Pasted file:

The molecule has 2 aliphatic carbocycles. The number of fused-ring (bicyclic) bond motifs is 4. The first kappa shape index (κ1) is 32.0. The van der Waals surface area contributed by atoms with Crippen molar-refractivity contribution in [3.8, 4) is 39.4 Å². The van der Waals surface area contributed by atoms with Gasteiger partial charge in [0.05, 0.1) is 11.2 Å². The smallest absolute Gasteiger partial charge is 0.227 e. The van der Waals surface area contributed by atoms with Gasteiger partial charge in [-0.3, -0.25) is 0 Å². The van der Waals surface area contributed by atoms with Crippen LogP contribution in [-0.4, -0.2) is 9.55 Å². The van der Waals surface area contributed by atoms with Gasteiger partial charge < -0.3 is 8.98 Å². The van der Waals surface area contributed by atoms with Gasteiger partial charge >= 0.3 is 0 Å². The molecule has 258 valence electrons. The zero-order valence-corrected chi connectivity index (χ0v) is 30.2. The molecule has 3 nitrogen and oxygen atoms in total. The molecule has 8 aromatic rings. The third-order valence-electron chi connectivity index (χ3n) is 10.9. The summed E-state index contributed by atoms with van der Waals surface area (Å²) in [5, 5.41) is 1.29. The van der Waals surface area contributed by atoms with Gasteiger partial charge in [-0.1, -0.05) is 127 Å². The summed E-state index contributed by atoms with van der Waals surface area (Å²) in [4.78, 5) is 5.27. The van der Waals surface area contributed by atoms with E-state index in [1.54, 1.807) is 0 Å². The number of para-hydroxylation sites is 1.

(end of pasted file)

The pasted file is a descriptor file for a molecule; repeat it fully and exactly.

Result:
The molecule has 2 aliphatic carbocycles. The number of fused-ring (bicyclic) bond motifs is 4. The first kappa shape index (κ1) is 32.0. The van der Waals surface area contributed by atoms with Crippen molar-refractivity contribution in [3.8, 4) is 39.4 Å². The van der Waals surface area contributed by atoms with Gasteiger partial charge in [0.05, 0.1) is 11.2 Å². The smallest absolute Gasteiger partial charge is 0.227 e. The van der Waals surface area contributed by atoms with Gasteiger partial charge in [-0.3, -0.25) is 0 Å². The van der Waals surface area contributed by atoms with Crippen LogP contribution in [-0.4, -0.2) is 9.55 Å². The van der Waals surface area contributed by atoms with Gasteiger partial charge < -0.3 is 8.98 Å². The van der Waals surface area contributed by atoms with Gasteiger partial charge >= 0.3 is 0 Å². The molecule has 258 valence electrons. The zero-order valence-corrected chi connectivity index (χ0v) is 30.2. The molecule has 3 nitrogen and oxygen atoms in total. The molecule has 8 aromatic rings. The third-order valence-electron chi connectivity index (χ3n) is 10.9. The summed E-state index contributed by atoms with van der Waals surface area (Å²) in [5, 5.41) is 1.29. The van der Waals surface area contributed by atoms with Gasteiger partial charge in [-0.1, -0.05) is 127 Å². The summed E-state index contributed by atoms with van der Waals surface area (Å²) in [4.78, 5) is 5.27. The van der Waals surface area contributed by atoms with E-state index in [1.54, 1.807) is 0 Å². The number of para-hydroxylation sites is 1.